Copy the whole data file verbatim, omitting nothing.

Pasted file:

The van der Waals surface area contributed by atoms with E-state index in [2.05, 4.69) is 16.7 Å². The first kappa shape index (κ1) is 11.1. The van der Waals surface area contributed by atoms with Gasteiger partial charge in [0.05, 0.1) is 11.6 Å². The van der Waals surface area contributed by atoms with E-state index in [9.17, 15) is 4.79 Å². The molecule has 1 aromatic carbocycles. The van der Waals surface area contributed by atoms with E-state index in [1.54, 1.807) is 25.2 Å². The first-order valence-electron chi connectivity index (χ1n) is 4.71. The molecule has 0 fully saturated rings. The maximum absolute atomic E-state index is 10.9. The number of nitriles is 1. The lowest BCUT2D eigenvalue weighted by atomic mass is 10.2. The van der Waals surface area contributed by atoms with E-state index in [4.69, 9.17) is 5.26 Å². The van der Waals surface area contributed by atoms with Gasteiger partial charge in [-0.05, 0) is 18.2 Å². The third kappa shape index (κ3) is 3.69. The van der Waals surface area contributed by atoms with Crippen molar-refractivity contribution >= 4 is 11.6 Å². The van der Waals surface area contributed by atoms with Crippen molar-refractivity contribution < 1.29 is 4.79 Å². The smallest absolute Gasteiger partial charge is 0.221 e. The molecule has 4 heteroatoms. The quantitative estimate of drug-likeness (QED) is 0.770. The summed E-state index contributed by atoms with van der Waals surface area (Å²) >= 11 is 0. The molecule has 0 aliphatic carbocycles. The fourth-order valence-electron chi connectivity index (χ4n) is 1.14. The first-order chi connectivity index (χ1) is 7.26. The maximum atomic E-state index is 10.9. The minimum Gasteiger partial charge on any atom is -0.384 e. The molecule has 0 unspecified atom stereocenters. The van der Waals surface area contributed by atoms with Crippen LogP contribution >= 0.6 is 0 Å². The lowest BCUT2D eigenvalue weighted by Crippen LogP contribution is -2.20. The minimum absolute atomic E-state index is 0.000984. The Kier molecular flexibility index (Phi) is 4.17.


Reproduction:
The van der Waals surface area contributed by atoms with E-state index in [2.05, 4.69) is 16.7 Å². The first kappa shape index (κ1) is 11.1. The van der Waals surface area contributed by atoms with Gasteiger partial charge in [0.05, 0.1) is 11.6 Å². The van der Waals surface area contributed by atoms with E-state index in [9.17, 15) is 4.79 Å². The molecule has 1 aromatic carbocycles. The van der Waals surface area contributed by atoms with E-state index in [1.54, 1.807) is 25.2 Å². The first-order valence-electron chi connectivity index (χ1n) is 4.71. The molecule has 0 fully saturated rings. The maximum absolute atomic E-state index is 10.9. The number of nitriles is 1. The lowest BCUT2D eigenvalue weighted by atomic mass is 10.2. The van der Waals surface area contributed by atoms with E-state index in [4.69, 9.17) is 5.26 Å². The van der Waals surface area contributed by atoms with Gasteiger partial charge in [-0.05, 0) is 18.2 Å². The third kappa shape index (κ3) is 3.69. The van der Waals surface area contributed by atoms with Crippen molar-refractivity contribution >= 4 is 11.6 Å². The van der Waals surface area contributed by atoms with Crippen molar-refractivity contribution < 1.29 is 4.79 Å². The smallest absolute Gasteiger partial charge is 0.221 e. The molecule has 4 heteroatoms. The quantitative estimate of drug-likeness (QED) is 0.770. The summed E-state index contributed by atoms with van der Waals surface area (Å²) >= 11 is 0. The molecule has 0 aliphatic carbocycles. The fourth-order valence-electron chi connectivity index (χ4n) is 1.14. The first-order chi connectivity index (χ1) is 7.26. The maximum atomic E-state index is 10.9. The minimum Gasteiger partial charge on any atom is -0.384 e. The molecule has 0 unspecified atom stereocenters. The van der Waals surface area contributed by atoms with Crippen LogP contribution >= 0.6 is 0 Å². The lowest BCUT2D eigenvalue weighted by Crippen LogP contribution is -2.20. The minimum absolute atomic E-state index is 0.000984. The Kier molecular flexibility index (Phi) is 4.17.